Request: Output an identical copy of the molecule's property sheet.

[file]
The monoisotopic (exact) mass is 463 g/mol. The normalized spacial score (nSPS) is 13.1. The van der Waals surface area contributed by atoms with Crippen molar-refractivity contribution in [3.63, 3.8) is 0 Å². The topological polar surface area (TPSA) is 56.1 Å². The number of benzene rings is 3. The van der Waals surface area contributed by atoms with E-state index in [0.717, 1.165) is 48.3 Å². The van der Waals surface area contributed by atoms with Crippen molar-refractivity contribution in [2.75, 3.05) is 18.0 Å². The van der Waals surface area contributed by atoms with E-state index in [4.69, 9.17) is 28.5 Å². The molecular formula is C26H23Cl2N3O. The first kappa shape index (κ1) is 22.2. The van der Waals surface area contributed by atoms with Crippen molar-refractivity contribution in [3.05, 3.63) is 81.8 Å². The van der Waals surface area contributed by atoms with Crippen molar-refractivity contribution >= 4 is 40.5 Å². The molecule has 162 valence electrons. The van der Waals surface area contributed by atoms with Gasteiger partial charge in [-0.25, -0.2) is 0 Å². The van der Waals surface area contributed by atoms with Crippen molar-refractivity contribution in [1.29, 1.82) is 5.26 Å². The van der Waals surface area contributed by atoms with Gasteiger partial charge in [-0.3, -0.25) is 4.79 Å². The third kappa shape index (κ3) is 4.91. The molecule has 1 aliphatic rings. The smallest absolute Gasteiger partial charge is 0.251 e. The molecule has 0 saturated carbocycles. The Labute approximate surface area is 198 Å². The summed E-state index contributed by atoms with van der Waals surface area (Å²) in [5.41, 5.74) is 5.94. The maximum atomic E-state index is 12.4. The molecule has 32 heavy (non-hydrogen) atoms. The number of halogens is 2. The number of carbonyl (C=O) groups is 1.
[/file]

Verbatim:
The monoisotopic (exact) mass is 463 g/mol. The normalized spacial score (nSPS) is 13.1. The van der Waals surface area contributed by atoms with Crippen molar-refractivity contribution in [3.63, 3.8) is 0 Å². The topological polar surface area (TPSA) is 56.1 Å². The number of benzene rings is 3. The van der Waals surface area contributed by atoms with E-state index in [0.717, 1.165) is 48.3 Å². The van der Waals surface area contributed by atoms with Crippen molar-refractivity contribution in [2.75, 3.05) is 18.0 Å². The van der Waals surface area contributed by atoms with E-state index in [4.69, 9.17) is 28.5 Å². The molecular formula is C26H23Cl2N3O. The first kappa shape index (κ1) is 22.2. The van der Waals surface area contributed by atoms with Crippen molar-refractivity contribution in [3.05, 3.63) is 81.8 Å². The van der Waals surface area contributed by atoms with Crippen molar-refractivity contribution >= 4 is 40.5 Å². The molecule has 162 valence electrons. The van der Waals surface area contributed by atoms with Gasteiger partial charge in [-0.25, -0.2) is 0 Å². The van der Waals surface area contributed by atoms with Crippen molar-refractivity contribution in [1.29, 1.82) is 5.26 Å². The van der Waals surface area contributed by atoms with Gasteiger partial charge in [-0.3, -0.25) is 4.79 Å². The third kappa shape index (κ3) is 4.91. The molecule has 1 aliphatic rings. The smallest absolute Gasteiger partial charge is 0.251 e. The molecule has 0 saturated carbocycles. The Labute approximate surface area is 198 Å². The summed E-state index contributed by atoms with van der Waals surface area (Å²) in [5.41, 5.74) is 5.94. The maximum atomic E-state index is 12.4. The molecule has 32 heavy (non-hydrogen) atoms. The number of halogens is 2. The number of carbonyl (C=O) groups is 1.